Why Do We Have Wisdom Teeth?
Wisdom teeth, also called third molars, are kind of puzzling. Why do they come in when they often just end up being pulled? We’ll explain why we get them, why we don’t need them today, and why they become a problem.
Historically, our ancestors survived on raw meat, nuts, roots, berries, and leaves. They couldn’t cut food with knives, and they couldn’t cook their meat. They needed a broad jaw and strong molars to eat these foods.
Their large jaws easily accommodated strong molars. Therefore, they erupted normally in the mouth.
Their presence helps anthropologists determine a skeleton’s age. The skeleton of Turkana Boy, on display at the Smithsonian National Museum of Natural History, is 1.6 million years old.
Because his third molars hadn’t come in when he died, researchers believe he was eight or nine years old.
Why We Don’t Need Them Now
Consider what we eat today. Many experts believe that the softer foods we eat today are what cause them to become impacted.
Almost everything we eat is chopped, diced, boiled, steamed, or baked. Preparation helps make eating a lot easier. Because of how we prepare and consume our food, our jaws have become smaller and narrower over time.
Children who eat tough foods have a greater chance of developing third molars. Our jaw cannot accommodate third molars if we don't eat tough foods, so we may need them extracted if we don't consume tough food.
What Causes Them to Be a Problem?
Our overall structure evolved as we evolved into modern humans. Our jawbones grew smaller and they began to misalign.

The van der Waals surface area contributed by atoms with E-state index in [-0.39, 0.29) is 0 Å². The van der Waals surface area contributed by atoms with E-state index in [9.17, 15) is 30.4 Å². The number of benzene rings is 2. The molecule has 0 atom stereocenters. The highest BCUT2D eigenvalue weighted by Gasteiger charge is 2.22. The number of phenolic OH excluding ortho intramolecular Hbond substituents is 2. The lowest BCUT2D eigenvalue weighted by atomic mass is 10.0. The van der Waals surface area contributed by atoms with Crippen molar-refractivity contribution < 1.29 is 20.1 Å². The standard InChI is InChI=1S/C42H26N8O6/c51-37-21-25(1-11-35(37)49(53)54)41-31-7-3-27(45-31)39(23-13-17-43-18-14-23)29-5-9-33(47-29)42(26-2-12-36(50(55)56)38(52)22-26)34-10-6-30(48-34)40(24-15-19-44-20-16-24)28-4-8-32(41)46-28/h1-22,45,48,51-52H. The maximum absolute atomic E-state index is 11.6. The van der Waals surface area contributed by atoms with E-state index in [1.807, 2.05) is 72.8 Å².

Because there was no room, some didn't develop completely.
Some people, however, do not have them. They may not even be visible. This can be caused by a number of factors, according to researchers. All these factors are linked to the angle and root development of the tooth, as well as the amount of space in the jaw.
Because of their positioning in the mouth, it is difficult for them to be properly cared for. Dentists may recommend removing them to save a patient's health in the long run.
How Did They Get The Name Wisdom Teeth?
The third molars are the last ones to enter our mouths. They usually erupt between 17 and 21 years old. Because of this later age, they became known as “wisdom” teeth. It may have something to do with the belief that “With age comes wisdom.”
That’s what you need to know about why you have wisdom teeth. If you’’re having earaches or headaches, stiffness or pain in your jaw, swelling in your jaw, pain in the back of your mouth, or any other mouth issues, they may need to be removed. Contact your dentist to schedule an appointment.